It wasn’t an easy day Tuesday in the state’s top court for S.C. Attorney General Alan Wilson and one of his top prosecutors.
Creighton Waters, an assistant deputy attorney general, was grilled by the S.C. Supreme Court in the state grand jury case of House Speaker Bobby Harrell, who was among a crowd of at least 150 who packed the small courtroom and overflowed into the lobby of the courthouse, located across the street from the State House.
Most of the questioning of Waters during the hour-long hearing came from Chief Justice Jean Toal and Associate Justice Donald Beatty, both of whom are former House members. Their questioning centered on whether the judge overseeing the state grand jury in Harrell’s case had the authority to order that the investigation be stopped and was justified in doing so.
Wilson, who sat with Waters, did not speak during the hearing.
The Nerve in February reported that Harrell actively campaigned for Toal for her re-election then in the General Assembly to her chief justice seat. Toal declined several requests by The Nerve to say whether she would recuse herself from Harrell’s case.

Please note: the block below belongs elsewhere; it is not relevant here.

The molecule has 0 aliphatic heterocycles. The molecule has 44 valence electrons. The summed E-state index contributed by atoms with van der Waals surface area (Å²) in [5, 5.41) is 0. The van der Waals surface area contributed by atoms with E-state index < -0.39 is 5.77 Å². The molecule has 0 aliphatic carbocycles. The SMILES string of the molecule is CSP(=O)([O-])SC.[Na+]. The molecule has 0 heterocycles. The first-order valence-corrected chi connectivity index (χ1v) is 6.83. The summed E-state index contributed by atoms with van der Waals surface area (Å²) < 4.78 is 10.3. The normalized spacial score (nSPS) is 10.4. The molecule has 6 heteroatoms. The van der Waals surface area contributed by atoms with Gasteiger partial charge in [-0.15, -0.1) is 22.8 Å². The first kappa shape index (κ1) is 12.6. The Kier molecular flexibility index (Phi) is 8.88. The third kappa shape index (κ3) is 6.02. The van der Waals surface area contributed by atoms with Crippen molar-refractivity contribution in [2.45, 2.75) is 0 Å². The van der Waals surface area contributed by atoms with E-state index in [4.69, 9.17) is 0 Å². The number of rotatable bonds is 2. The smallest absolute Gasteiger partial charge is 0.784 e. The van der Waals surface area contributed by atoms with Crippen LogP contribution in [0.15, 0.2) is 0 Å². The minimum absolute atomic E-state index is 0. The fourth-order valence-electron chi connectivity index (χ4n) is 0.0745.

South Carolina and Virginia are the only two states in which their legislatures play primary roles in electing judges.
On May 12, Richland County Circuit Judge Casey Manning, the administrative judge overseeing the grand jury investigation of Harrell, canceled the investigation – despite impaneling the jury, according to the Attorney General’s Office – ruling that Wilson “failed to offer or present to the Court any evidence or allegations which are criminal in nature.”
Manning ruled that because the allegations were civil, not criminal, the House Ethics Committee, which can’t investigate criminal allegations against House members, had jurisdiction in the case. Wilson appealed to the Supreme Court, which ruled that the grand jury investigation could continue pending a final ruling by the five-member court.
When the high court will rule is unknown, though longtime court observers say a decision likely will be issued within weeks.
In February 2013, the South Carolina Policy Council – The Nerve’s parent organization – filed a complaint against Harrell, asking Wilson’s office to investigate allegations that Ashley Landess, the Policy Council president, noted in a letter accompanying the complaint “could be plausibly seen as a pattern of public corruption that would be out of the jurisdiction of the House Ethics Committee to investigate.”
Landess has contended the House Ethics Committee shouldn’t handle Harrell’s case because of multiple inherent conflicts of interest. The state grand jury has the authority under state law to investigate public corruption.